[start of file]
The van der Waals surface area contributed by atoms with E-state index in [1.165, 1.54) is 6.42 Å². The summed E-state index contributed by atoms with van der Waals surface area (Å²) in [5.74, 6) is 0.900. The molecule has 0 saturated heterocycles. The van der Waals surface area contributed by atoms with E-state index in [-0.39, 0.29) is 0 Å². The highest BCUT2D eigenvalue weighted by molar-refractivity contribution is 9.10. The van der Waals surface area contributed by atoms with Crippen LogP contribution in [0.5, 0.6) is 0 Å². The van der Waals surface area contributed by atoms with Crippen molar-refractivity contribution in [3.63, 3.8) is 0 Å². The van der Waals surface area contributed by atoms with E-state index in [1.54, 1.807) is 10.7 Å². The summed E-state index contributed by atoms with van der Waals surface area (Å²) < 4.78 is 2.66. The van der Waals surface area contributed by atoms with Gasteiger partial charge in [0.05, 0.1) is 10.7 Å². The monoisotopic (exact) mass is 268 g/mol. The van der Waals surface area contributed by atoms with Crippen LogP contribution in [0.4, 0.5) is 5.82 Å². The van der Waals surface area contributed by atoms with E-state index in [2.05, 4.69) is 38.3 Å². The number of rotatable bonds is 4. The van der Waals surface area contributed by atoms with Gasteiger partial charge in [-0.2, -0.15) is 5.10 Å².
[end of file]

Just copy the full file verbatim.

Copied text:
The van der Waals surface area contributed by atoms with E-state index in [1.165, 1.54) is 6.42 Å². The summed E-state index contributed by atoms with van der Waals surface area (Å²) in [5.74, 6) is 0.900. The molecule has 0 saturated heterocycles. The van der Waals surface area contributed by atoms with E-state index in [-0.39, 0.29) is 0 Å². The highest BCUT2D eigenvalue weighted by molar-refractivity contribution is 9.10. The van der Waals surface area contributed by atoms with Crippen LogP contribution in [0.5, 0.6) is 0 Å². The van der Waals surface area contributed by atoms with Crippen molar-refractivity contribution in [3.63, 3.8) is 0 Å². The van der Waals surface area contributed by atoms with E-state index in [1.54, 1.807) is 10.7 Å². The summed E-state index contributed by atoms with van der Waals surface area (Å²) < 4.78 is 2.66. The van der Waals surface area contributed by atoms with Gasteiger partial charge in [0.05, 0.1) is 10.7 Å². The monoisotopic (exact) mass is 268 g/mol. The van der Waals surface area contributed by atoms with Crippen LogP contribution in [0.4, 0.5) is 5.82 Å². The van der Waals surface area contributed by atoms with E-state index in [2.05, 4.69) is 38.3 Å². The number of rotatable bonds is 4. The van der Waals surface area contributed by atoms with Gasteiger partial charge in [-0.2, -0.15) is 5.10 Å².